Kevin Roose ’09: The sound of snobbery

Letting a group of scholars define what constitutes 'good music' is a dangerous proposition

By
Friday, October 13, 2006

I’ve got a confession to make. At Brown, this confession is akin to admitting at a PETA convention that you harbor a secret hankering for kielbasa, but I’ll make it anyway: I’m not a huge fan of National Public Radio.

Very little of the programming hits home with me. It’s not that I disagree with the hosts, or that I don’t like listener-supported radio. It’s just that I find NPR a little stodgy, and my fingers instinctively guide the dial to my local Top 40 station, where I can hear “London Bridge” four times an hour without having to sit through a pledge drive.

NPR’s latest snooze-fest is its list of the top 300 songs of the 20th century, as rated by the NPR cultural programming staff and a team of experts. I read the list eagerly, excited to wander down memory lane with songs like “Iris” and the Titanic theme, the quintessential songs of my lifetime. Instead, I started the list and came across:

“Adagio for Strings” (Samuel Barber, 1938)

Ever heard of this one? Surprisingly, I hadn’t. So I kept going and saw:

“After Hours” (Avery Parrish, 1940)

“Airmail Special” (Jimmy Mundy/Goodman/Charlie Christian, 1941)

“All or Nothing at All” (Jack Lawrence/Arthur Altman, 1940)

I jumped at the last one, thinking it might be the O-Town song that played during some of my more awkward eighth-grade slow-dances. Nope, just another obscure wartime tune.

Though NPR’s list focuses overwhelmingly on music from the early and mid-20th century, the experts did make a few pathetic attempts to include contemporary songs. They appear to have picked N.W.A.’s “F*ck Tha Police” out of the archive with sterilized gloves, and they sandwiched Lauryn Hill between “Django” (Modern Jazz Quartet, 1955) and “Dream A Little Dream Of Me” (Kate Smith, 1931), a placement I’m sure Hill appreciates.

But don’t worry that the NPR cultural experts are eclipsing BET in street cred. They followed up “Doo-Wop (That Thing)” with “Drumming” (Steve Reich, 1971), “Ebony Concerto” (Igor Stravinsky, 1945) and “Einstein on the Beach” (Philip Glass, 1976), possibly the three whitest pieces of music ever written.

So I understand that NPR’s target audience is more into the Charleston than the Crip Walk, and therefore it’s fair that the list is skewed towards older music. But NPR’s list doesn’t even do a good job of reflecting what previous generations actually listened to. If you look at the Billboard charts from the late 1960s, two groups were at the top: The Rolling Stones and The Beatles. Both are mind-bogglingly absent from the NPR list.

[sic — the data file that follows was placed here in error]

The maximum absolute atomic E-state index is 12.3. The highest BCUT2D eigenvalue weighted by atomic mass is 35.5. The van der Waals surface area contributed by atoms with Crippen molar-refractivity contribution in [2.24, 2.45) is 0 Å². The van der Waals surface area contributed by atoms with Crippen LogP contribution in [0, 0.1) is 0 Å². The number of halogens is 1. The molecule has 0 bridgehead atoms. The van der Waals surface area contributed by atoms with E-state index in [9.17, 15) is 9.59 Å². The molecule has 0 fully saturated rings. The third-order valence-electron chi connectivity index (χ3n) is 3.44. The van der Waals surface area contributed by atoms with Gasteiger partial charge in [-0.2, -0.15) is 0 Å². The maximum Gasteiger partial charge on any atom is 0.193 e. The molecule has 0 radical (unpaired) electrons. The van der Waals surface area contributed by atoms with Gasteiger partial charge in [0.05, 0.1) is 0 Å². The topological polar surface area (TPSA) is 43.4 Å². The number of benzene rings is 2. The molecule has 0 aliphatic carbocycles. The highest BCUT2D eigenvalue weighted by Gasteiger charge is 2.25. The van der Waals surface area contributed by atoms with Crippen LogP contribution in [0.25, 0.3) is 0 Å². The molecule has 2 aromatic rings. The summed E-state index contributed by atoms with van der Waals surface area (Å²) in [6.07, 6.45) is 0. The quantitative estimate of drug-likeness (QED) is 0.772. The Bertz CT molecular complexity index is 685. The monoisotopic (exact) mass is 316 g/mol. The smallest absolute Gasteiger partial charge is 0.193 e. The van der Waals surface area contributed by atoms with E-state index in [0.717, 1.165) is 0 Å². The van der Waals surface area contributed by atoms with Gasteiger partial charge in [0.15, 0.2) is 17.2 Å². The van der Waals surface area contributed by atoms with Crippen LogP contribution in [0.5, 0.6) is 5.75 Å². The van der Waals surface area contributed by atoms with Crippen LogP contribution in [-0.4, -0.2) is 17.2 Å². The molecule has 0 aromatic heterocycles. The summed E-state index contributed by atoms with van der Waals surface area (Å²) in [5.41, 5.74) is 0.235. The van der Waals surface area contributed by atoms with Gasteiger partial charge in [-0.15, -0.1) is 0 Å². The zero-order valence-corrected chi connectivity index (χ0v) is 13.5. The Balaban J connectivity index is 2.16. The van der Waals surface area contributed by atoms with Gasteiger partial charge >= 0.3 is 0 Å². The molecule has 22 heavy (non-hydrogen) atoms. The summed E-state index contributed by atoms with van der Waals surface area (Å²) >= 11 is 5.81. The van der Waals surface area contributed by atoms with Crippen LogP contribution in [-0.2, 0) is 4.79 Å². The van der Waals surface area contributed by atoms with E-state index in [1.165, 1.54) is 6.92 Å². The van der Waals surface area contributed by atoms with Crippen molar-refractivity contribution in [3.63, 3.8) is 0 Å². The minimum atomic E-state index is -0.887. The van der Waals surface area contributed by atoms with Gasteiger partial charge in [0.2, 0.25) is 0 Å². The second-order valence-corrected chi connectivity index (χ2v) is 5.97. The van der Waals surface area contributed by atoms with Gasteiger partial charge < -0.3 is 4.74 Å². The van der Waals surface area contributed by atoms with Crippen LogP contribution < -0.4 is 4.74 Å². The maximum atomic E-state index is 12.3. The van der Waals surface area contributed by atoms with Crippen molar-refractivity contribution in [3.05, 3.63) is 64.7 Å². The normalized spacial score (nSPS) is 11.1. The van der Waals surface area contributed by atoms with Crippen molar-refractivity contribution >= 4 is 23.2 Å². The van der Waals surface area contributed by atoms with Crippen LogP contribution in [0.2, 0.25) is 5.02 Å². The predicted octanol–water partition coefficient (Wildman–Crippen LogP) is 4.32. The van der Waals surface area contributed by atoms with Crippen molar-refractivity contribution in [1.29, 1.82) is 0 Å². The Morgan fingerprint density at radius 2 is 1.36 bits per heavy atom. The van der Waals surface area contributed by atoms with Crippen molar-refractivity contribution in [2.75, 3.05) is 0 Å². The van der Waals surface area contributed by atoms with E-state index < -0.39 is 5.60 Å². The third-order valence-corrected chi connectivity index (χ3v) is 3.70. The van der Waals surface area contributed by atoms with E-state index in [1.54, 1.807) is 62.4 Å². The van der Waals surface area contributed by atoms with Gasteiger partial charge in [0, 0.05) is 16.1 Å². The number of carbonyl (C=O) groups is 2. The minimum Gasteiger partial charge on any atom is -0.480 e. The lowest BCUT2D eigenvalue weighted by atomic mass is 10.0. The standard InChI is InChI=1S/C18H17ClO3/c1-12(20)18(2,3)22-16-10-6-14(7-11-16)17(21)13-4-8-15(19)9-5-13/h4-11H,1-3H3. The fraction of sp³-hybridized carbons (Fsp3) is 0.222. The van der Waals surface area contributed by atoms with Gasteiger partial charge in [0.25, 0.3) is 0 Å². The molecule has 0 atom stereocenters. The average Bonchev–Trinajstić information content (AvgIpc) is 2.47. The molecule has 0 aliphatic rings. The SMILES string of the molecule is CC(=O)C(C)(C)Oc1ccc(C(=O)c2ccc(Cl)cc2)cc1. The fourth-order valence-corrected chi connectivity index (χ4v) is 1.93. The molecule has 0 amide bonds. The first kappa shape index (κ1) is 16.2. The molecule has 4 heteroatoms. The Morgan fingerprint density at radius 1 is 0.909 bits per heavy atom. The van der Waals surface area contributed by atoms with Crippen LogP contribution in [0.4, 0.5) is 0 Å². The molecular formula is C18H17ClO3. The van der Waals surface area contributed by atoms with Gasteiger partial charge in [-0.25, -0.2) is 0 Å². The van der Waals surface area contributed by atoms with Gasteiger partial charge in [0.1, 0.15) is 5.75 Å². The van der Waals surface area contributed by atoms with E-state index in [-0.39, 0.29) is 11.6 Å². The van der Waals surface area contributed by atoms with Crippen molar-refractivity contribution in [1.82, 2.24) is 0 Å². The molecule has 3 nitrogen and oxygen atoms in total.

That’s what bothers me most about the NPR Top 300, and about NPR in general – it’s prescriptive, telling us what it thinks people should like to listen to, rather than being descriptive, by taking the songs people actually like and playing them on the air.

For example, “4:33,” an avant-garde song made up entirely of 4 minutes and 33 seconds of silence, makes the NPR list. Let me rephrase: NPR’s music critics decided that “Stairway to Heaven,” “Satisfaction,” “Hotel California” and other iconic American songs were less deserving of a spot on a list of great twentieth century music than four minutes of silence. Mick Jagger is rolling in his dialysis bed somewhere.

It saddens me that, as an educated person, I will be expected to enjoy NPR someday. When I go into the real world, I’ll have to keep up with the programming in order to quibble with friends about the prescience of Diane Rehm’s show on women’s rights in East Timor. A friend once told me about a Brown professor who mused out loud to his class: “do I as a professor listen to NPR because I like it, or because I want to be the kind of person who listens to NPR?”

Professor, I feel your pain. I, too, want to be the kind of person who listens to serious radio. But I don’t want to have to apologize for the fact that my iPod contains not one, but three “SexyBack” remixes, and not a single copy of “Symphony No. 3” (Wallingford Riegger, 1948).

NPR’s thinly veiled attempt to define an educated elitism that hums along to Tibetan flute music won’t fool me. I’m not going to let a bunch of ethnomusicologists tell me what music I should listen to, regardless of whether my personal choices put me at odds with my educational stratum. Music is meant to be enjoyed as a visceral experience, not as a means of proving your intelligence.

So, my final words of advice to NPR listeners are: don’t be afraid to turn down the Stravinsky and turn up the Shakira. Your ears may thank you.

Kevin Roose ’09 is looking for a hype man to rev up his readers.